First Look

April 17, 2012

The Importance Of A Csr Strategy

The question for firms is not whether to engage in corporate social responsibility, but how to do it effectively, according to a new working paper by Kash Rangan, Lisa A. Chase, and Sohel Karim. In "Why Every Company Needs a CSR Strategy and How to Build It," the authors provide a pragmatic framework for business practitioners looking to develop an effective CSR strategy.

Converting Free Readers To Paid Subscribers

Last year, The New York Times decided to start charging for much of its online content, after more than a decade of offering it for free. A new business case discusses how the newspaper company dealt with the controversial transition. In "The New York Times Paywall," authors Vineet Kumar, Bharat Anand, Sunil Gupta, and Felix Oberholzer-Gee address the issues inherent in adopting a paywall system, including how to avoid turning off readers and advertisers.

Buying Gifts Makes Us Happy

An oft-doctored adage tells us that when the going gets tough, the tough go shopping. Experimental research suggests that they'll be most contented if shopping for gifts. A new article in The Journal of Happiness Studies reports that participants felt happier when recalling recent purchases made for other people than when recalling a purchase made for themselves. Furthermore, this feeling of happiness induced the desire to buy things for other people in the future. Read "Happiness Runs in a Circular Motion: Evidence for a Positive Feedback Loop between Prosocial Spending and Happiness" by Lara B. Aknin, Elizabeth W. Dunn, and Michael I. Norton

— Carmen Nobel


Happiness Runs in a Circular Motion: Evidence for a Positive Feedback Loop between Prosocial Spending and Happiness


We examine whether a positive feedback loop exists between spending money on others (i.e., prosocial spending) and happiness. Participants recalled a previous purchase made for either themselves or someone else and then reported their happiness. Afterward, participants chose whether to spend a monetary windfall on themselves or someone else. Participants assigned to recall a purchase made for someone else reported feeling significantly happier immediately after this recollection; most importantly, the happier participants felt, the more likely they were to choose to spend a windfall on someone else in the near future. Thus, by providing initial evidence for a positive feedback loop between prosocial spending and well-being, these data offer one potential path to sustainable happiness: prosocial spending increases happiness, which in turn encourages prosocial spending.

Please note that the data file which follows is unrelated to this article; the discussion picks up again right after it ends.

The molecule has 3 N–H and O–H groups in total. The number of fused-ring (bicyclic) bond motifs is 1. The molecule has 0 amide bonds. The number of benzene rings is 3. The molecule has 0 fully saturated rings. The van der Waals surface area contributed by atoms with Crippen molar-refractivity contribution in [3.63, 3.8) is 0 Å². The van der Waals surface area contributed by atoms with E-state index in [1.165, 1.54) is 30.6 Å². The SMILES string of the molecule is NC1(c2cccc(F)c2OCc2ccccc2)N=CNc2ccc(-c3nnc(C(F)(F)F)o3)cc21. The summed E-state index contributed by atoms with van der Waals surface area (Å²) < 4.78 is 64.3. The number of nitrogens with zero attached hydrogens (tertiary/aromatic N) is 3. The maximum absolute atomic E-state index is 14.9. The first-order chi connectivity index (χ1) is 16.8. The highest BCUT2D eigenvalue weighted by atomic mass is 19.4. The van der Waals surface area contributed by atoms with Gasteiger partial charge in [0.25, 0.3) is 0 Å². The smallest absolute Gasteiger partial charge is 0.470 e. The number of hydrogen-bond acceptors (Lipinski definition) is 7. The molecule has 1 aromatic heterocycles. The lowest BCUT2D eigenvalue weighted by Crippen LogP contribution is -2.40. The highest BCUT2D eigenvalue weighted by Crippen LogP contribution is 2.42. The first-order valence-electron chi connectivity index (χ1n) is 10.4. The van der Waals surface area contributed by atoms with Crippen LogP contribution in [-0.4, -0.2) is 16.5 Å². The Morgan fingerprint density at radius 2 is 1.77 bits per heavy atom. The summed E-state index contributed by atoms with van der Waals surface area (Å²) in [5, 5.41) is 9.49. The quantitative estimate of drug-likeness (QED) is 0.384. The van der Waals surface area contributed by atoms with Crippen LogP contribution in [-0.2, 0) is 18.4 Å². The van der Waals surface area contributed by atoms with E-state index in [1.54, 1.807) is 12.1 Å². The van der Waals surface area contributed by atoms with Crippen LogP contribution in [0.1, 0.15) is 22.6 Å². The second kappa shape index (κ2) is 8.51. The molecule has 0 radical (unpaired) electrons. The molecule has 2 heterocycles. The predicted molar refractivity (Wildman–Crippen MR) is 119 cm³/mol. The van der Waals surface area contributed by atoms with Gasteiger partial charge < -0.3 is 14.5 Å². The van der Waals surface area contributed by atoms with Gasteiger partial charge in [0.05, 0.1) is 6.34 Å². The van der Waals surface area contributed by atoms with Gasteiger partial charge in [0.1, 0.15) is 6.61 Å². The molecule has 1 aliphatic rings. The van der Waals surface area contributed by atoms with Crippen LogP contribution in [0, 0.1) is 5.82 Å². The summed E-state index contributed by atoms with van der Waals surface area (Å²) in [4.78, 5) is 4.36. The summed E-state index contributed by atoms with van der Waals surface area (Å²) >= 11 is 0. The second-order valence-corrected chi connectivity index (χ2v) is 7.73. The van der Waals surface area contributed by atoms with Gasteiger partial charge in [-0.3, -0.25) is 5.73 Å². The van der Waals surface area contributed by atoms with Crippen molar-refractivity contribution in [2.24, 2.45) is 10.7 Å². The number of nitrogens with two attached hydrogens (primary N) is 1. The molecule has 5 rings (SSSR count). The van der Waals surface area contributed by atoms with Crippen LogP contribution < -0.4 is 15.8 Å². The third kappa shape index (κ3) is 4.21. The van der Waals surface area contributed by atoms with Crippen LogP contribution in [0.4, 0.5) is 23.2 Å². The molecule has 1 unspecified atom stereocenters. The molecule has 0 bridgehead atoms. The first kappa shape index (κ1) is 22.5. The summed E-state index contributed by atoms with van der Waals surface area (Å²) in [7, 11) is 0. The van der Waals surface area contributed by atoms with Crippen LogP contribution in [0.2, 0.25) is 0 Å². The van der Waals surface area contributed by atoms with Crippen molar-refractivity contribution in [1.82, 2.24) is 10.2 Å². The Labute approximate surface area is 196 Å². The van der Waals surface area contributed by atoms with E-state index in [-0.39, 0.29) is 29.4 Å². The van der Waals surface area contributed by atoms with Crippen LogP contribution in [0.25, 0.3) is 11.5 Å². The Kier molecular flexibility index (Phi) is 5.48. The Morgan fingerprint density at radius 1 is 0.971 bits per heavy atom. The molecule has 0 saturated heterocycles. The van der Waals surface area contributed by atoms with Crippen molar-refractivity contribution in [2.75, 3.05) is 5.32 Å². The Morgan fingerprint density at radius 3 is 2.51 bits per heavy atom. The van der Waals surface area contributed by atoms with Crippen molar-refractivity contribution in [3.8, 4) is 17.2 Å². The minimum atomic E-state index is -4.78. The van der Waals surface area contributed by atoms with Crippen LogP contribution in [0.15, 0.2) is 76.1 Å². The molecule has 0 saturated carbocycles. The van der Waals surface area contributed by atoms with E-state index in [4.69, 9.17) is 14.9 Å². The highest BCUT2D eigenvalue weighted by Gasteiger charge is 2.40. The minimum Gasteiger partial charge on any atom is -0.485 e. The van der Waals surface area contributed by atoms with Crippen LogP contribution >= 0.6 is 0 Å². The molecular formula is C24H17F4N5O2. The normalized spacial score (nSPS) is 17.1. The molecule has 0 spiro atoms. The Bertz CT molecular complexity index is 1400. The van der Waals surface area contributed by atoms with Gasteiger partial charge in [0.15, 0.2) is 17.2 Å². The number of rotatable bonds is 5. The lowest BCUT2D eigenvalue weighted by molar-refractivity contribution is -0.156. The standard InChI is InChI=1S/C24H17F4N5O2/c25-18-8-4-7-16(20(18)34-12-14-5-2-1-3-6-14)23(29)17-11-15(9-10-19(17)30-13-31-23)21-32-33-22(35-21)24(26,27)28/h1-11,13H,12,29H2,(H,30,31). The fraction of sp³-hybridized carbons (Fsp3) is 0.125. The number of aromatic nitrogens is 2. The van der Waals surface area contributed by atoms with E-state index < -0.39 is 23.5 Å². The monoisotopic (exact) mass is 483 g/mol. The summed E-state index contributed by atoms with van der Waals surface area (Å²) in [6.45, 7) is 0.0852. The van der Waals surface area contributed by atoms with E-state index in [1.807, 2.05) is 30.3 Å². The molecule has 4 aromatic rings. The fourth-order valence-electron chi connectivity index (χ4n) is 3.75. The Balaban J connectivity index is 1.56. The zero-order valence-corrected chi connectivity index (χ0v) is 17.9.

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Correlation in the Multiplayer Electronic Mail Game


In variants of the Electronic Mail Game (Rubinstein, 1989) where two or more players communicate via multiple channels, the multiple channels can facilitate collective action via redundancy, the sending of the same message along multiple paths or else repeatedly along the same path (Chwe, 1995 and De Jaegher, 2011). This paper offers another explanation for how multiple channels may permit collective action: parties may be able to coordinate their actions when messages' arrivals at their destinations are sufficiently correlated events. Correlation serves to fill in information gaps that arise when players are uncertain of the source of message failure, effectively strengthening messages from one player. This asymmetry in message strength in turn permits cutoff equilibria, where players take action after receiving a minimum number of confirmations.

Good Morning Creativity: Task Reactivation During Sleep Enhances Beneficial Effect of Sleep on Creative Performance


Both scientists and artists have suggested that sleep facilitates creativity, and this idea has received substantial empirical support. In the current study, we investigate whether one can actively enhance the beneficial effect of sleep on creativity by covertly reactivating the creativity task during sleep. Individuals' creative performance was compared after three different conditions: sleep-with-conditioned-odor; sleep-with-control-odor; or sleep-with-no-odor. In the evening prior to sleep, all participants were presented with a problem that required a creative solution. In the two-odor conditions, a hidden scent diffuser spread an odor while the problem was presented. In the sleep-with-conditioned-odor condition, task reactivation during sleep was induced by means of the odor that was also presented while participants were informed about the problem. In the sleep-with-control-odor condition, participants were exposed to a different odor during sleep than the one diffused during problem presentation. In the no-odor condition, no odor was presented. After a night of sleep with the conditioned odor, participants were found to be (i) more creative and (ii) better able to select their most creative idea than participants who had been exposed to a control odor or no odor while sleeping. These findings suggest that we do not have to passively wait until we are hit by our creative muse while sleeping. Task reactivation during sleep can actively trigger creativity-related processes during sleep and thereby boost the beneficial effect of sleep on creativity.